I got to the doctors office twenty-five minutes early and freaked out. The thought of waiting there while my Creej writhed around in a chemo-induced haze was way too much for me to bear. I walked up to the window and pleaded with the clerk to take me right away. I told her my husband was home alone enduring intense chemo side-effects and begged her to send me in right away. She did. I was home ten mintues later.

I spent the next couple of weeks enduring my husband’s pain, his moans, his discomfort and his depression and loss of will. For the rest of my life, I will never experience pain worse than witnessing that and being completely helpless. There was nothing I could do for him. Nothing.

I wished I was in pain, too. That was all I could do. I wanted to help but I couldn’t. I wanted to take his pain and his fear away but I couldn’t . I wanted him to not have had cancer. I wanted to return to happier times, to get married again, to go away together.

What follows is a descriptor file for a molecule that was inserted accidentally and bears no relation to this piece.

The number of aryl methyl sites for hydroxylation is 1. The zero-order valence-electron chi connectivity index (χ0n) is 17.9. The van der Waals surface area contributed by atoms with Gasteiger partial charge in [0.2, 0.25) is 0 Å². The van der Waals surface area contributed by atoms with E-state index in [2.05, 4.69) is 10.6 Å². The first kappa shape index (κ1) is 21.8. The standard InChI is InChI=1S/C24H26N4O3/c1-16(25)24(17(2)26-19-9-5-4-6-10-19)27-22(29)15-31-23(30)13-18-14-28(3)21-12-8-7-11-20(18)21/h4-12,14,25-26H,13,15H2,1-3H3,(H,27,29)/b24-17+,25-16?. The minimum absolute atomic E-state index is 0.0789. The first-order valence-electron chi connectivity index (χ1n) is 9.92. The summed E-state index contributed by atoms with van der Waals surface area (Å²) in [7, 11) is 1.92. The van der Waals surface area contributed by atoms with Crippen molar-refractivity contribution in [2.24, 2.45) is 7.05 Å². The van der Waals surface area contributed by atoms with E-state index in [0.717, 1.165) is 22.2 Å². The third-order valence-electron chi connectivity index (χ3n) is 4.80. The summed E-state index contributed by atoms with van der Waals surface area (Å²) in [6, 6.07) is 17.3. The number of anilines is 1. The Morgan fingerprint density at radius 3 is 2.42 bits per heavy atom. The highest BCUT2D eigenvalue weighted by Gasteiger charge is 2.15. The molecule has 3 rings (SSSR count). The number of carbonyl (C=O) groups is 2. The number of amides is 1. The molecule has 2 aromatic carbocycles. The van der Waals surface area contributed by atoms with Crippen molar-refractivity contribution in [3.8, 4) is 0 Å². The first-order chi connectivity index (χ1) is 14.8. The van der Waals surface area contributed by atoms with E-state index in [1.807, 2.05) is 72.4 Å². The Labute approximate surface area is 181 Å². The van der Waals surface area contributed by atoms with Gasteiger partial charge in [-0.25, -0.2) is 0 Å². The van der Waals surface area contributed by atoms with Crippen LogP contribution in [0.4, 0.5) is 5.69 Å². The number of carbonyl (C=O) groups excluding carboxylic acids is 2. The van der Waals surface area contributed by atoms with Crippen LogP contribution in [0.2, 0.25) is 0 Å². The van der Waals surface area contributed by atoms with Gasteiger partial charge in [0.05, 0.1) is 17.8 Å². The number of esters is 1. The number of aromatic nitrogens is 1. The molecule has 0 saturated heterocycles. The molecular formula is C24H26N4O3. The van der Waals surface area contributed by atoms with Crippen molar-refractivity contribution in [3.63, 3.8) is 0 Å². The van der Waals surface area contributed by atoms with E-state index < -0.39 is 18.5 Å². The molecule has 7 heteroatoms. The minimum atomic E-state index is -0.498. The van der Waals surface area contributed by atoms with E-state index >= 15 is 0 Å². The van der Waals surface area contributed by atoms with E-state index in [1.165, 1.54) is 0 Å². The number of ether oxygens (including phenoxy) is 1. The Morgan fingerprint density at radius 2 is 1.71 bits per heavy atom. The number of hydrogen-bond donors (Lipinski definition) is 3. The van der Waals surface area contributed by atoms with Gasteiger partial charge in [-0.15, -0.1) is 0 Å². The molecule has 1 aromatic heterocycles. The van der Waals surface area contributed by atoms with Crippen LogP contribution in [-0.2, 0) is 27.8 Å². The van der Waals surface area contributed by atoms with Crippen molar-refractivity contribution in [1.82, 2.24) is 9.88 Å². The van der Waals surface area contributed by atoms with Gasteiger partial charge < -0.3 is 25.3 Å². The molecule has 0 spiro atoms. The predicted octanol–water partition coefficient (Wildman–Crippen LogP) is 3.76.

Now all I want in this entire world is to feel him hugging me again and to see his beautiful smile and to have his friendship again

If I lost everything else in this world and at least had those three things, I would have everything I needed. I did have everything I needed.

Tuesday, December 6, 2005

All the Rage

Rage is an emotion that paralyzes me so that I can do nothing but sit in front of the television hoping the sound will drown out the demons in my head. So far it hasn’t.

Wanting the rage to dissipate, wanting to cry but being unable to, wanting it to all go away and wanting Chris to come home and be with me again are some of the driving forces behind all the rage I feel. I am often paralyzed, wishing I never had to see him looking thin, drawn, scary and beaten down by his disease and by the belief and knowledge that he wasn’t going to beat it this time. I wish I didn’t have these memories in my head. I wish I had no memories of sitting next to his hospital bed, wishing the fucking nurses would let him rest.